Thursday, July 25, 2013

Can Watson actually replace customer service agents?

By: Alon Cohen EVP/CTO

I was asked to opine about the above question "Can Watson (the Supper Computer from Jeopardy) actually replace customer service agents?".

I have no doubt that computers will replace humans in many jobs in the time to come. I have seen the airline industry move from 5 person crew: a Radio Operator, Navigator, Flight engineer, and two Pilots, to a 4 person crew as radio became simpler to operate, then to a 3 person crew as GPS and INS (Inertial Navigation System) became simpler, and currently only a two pilots crew when computers replaced the Flight Engineer.

Interestingly a pilot I flew once with, inside the cockpit of a Boing 767, told me that soon there will be only one pilot and a dog. When I asked the obvious “why the dog?” the pilot said, “well, in order to bite the pilot if he tries to touch anything”.

However, I think the future is not that grime for the Flight Engineers and humans in general specifically if you notice the fact that Scotty the flight engineer is still there in Star Trek.

Anyway if you like to read more about Watson, Speech Recognition and my take on using Watson for customer support check out my article in SpeechTechMag:

Can Watson actually replace customer service agents?

Watson, IBM’s cognitive computing system capable of answering questions posed in natural language, has been helping professionals in the clinical medicine and financial services fields diagnose ailments and recommend products that save companies time, money and resources. Now, Big Blue would have Watson put on a new suit: customer service agent.

As an executive who is rooted deeply in providing high-quality, consistent customer service and as a technologist who believes we humans someday will indeed interact with computers via the spoken word, I have to challenge Watson’s newest use case.

Based on what I read, IBM chose to incorporate existing speech-recognition technology (like the one used for Apple’s Siri) as a front end to Watson. This will require near-flawless speech recognition, a technological challenge that has been very elusive for many years now. 

Apple with Siri and Google, at least publicly so far, haven’t been able to provide a solid solution. 

The fact is,  speech recognition is still one of the most challenging technological hurdles to overcome, but there are a few possible workarounds. One is to use text input, which we know is kind of slow and annoying for users.

Watson, however, could someday become the ultimate customer service agent with the help of humans. First, by using people -- biological speech recognizers, if you like -- as listeners, who would type in customers’ initial questions and comments to Watson. These people would not talk. They would merely listen to the callers and type what they hear to Watson so it can talk back to the customers using text-to-speech technology, thus providing the illusion of natural-speech interaction with Watson. The listeners could be located anywhere in the world and reliably translate different languages.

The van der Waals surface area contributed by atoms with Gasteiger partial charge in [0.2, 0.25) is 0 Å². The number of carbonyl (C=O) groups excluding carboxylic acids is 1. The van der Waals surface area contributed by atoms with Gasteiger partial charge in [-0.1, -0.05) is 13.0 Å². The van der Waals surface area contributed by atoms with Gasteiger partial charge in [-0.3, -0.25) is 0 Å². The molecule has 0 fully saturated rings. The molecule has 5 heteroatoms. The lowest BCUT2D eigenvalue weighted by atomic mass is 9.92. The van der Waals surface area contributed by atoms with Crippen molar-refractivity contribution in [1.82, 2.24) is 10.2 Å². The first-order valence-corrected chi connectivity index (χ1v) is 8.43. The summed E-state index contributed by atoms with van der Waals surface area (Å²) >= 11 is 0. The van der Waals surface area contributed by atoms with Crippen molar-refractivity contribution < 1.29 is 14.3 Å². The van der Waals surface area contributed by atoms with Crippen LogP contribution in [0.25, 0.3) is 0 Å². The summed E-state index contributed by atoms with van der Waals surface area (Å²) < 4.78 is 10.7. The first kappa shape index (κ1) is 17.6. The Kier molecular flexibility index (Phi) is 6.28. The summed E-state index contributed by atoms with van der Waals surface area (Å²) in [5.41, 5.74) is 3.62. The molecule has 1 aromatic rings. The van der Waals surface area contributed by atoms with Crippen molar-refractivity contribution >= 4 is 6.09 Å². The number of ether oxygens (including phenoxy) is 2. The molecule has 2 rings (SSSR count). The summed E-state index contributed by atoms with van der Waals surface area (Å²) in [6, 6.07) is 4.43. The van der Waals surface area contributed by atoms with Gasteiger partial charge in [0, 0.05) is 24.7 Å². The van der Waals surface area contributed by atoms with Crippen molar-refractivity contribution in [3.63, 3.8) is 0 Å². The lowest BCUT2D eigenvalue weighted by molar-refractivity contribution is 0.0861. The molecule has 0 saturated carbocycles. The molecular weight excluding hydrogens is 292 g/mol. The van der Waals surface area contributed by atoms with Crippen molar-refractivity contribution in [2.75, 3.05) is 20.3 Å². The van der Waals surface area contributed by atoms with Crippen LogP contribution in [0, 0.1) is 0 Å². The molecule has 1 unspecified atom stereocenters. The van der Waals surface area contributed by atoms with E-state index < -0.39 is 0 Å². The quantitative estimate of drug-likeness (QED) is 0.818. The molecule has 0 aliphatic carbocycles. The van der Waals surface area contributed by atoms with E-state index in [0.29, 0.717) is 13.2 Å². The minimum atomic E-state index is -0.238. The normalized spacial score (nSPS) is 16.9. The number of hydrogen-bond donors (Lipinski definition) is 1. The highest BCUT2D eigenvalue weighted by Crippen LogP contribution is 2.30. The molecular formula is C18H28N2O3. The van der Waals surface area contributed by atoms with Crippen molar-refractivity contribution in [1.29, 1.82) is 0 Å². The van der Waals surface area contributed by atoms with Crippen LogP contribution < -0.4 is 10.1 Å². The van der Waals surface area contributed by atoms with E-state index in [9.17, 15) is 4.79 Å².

Next, in addition to listeners, a company should have a person or a small group of experts training Watson to prepare the system for acting as a huge number of support agents handling customer issues at once. 

Training would involve product and technical information, even to the point of teaching new words or sounds related to the company’s products or services. 

Such training could potentially solve the wait-time problem and variations in expertise from agent to agent that every customer-support organization suffers from. 

Of course, using behind-the-scenes human listeners to complement Watson and investing in customized training to fine-tune its applicability to a specific company would mean expense in addition to the acquisition of the system.  On the other hand,  Watson will never ask for a sick day or have to take a vacation, an “always-on” capability that would go a long way toward achieving consistent and high-quality customer support.

Since human listeners might be needed in order for Watson to interact accurately with customers, I do not see this technology lowering the cost of customer service just yet. However, the quality of service might go up dramatically, increasing brand loyalty.

Customer service is truly an art form and, like many executives across the globe, I welcome any new solutions that will help make it better. I plan to keep my eye on Watson. But whenever a fully automated or human-assisted speech recognition solution is someday achieved, the track record of reality trailing rhetoric leads me to think it will be several more years before a Watson-based CMR solution replaces human agents in headphones.

Meantime, I really hope that the Google Glass technology that relies on speech recognition will set new and higher thresholds for speech recognition that will finally make Star Trek–level, speech-based person-to-machine interaction a commercial reality.